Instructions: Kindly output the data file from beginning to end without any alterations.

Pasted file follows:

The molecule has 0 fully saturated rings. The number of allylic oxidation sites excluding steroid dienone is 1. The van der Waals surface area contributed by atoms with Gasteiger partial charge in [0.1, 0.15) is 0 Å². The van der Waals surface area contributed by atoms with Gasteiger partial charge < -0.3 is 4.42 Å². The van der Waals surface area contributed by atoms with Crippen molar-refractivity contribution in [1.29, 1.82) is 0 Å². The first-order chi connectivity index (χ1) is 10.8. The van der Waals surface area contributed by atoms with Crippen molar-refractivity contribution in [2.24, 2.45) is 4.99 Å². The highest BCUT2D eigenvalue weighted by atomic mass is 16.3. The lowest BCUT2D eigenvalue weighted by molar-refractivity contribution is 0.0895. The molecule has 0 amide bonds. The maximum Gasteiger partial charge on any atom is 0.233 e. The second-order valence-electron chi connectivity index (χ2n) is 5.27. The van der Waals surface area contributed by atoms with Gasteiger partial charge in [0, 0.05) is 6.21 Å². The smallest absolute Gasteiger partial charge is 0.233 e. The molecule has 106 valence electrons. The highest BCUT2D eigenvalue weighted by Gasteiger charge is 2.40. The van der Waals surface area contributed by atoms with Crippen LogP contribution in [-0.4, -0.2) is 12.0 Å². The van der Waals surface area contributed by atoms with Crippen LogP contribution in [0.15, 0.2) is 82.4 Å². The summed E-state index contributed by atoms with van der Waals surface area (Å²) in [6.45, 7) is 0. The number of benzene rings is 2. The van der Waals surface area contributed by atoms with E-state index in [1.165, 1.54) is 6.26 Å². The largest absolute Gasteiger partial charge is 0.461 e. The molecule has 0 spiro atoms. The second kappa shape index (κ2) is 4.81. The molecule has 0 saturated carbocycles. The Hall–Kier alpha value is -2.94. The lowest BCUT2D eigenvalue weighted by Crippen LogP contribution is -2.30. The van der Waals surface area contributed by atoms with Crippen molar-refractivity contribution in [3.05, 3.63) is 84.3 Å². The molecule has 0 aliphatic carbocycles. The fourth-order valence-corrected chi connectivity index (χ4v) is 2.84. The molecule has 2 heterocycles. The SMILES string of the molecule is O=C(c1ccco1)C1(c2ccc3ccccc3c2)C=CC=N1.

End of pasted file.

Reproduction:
The molecule has 0 fully saturated rings. The number of allylic oxidation sites excluding steroid dienone is 1. The van der Waals surface area contributed by atoms with Gasteiger partial charge in [0.1, 0.15) is 0 Å². The van der Waals surface area contributed by atoms with Gasteiger partial charge < -0.3 is 4.42 Å². The van der Waals surface area contributed by atoms with Crippen molar-refractivity contribution in [1.29, 1.82) is 0 Å². The first-order chi connectivity index (χ1) is 10.8. The van der Waals surface area contributed by atoms with Crippen molar-refractivity contribution in [2.24, 2.45) is 4.99 Å². The highest BCUT2D eigenvalue weighted by atomic mass is 16.3. The lowest BCUT2D eigenvalue weighted by molar-refractivity contribution is 0.0895. The molecule has 0 amide bonds. The maximum Gasteiger partial charge on any atom is 0.233 e. The second-order valence-electron chi connectivity index (χ2n) is 5.27. The van der Waals surface area contributed by atoms with Gasteiger partial charge in [0, 0.05) is 6.21 Å². The smallest absolute Gasteiger partial charge is 0.233 e. The molecule has 106 valence electrons. The highest BCUT2D eigenvalue weighted by Gasteiger charge is 2.40. The van der Waals surface area contributed by atoms with Crippen LogP contribution in [-0.4, -0.2) is 12.0 Å². The van der Waals surface area contributed by atoms with Crippen LogP contribution in [0.15, 0.2) is 82.4 Å². The summed E-state index contributed by atoms with van der Waals surface area (Å²) in [6.45, 7) is 0. The number of benzene rings is 2. The van der Waals surface area contributed by atoms with E-state index in [1.165, 1.54) is 6.26 Å². The largest absolute Gasteiger partial charge is 0.461 e. The molecule has 0 spiro atoms. The second kappa shape index (κ2) is 4.81. The molecule has 0 saturated carbocycles. The Hall–Kier alpha value is -2.94. The lowest BCUT2D eigenvalue weighted by Crippen LogP contribution is -2.30. The van der Waals surface area contributed by atoms with Crippen molar-refractivity contribution in [3.05, 3.63) is 84.3 Å². The molecule has 0 aliphatic carbocycles. The fourth-order valence-corrected chi connectivity index (χ4v) is 2.84. The molecule has 2 heterocycles. The SMILES string of the molecule is O=C(c1ccco1)C1(c2ccc3ccccc3c2)C=CC=N1.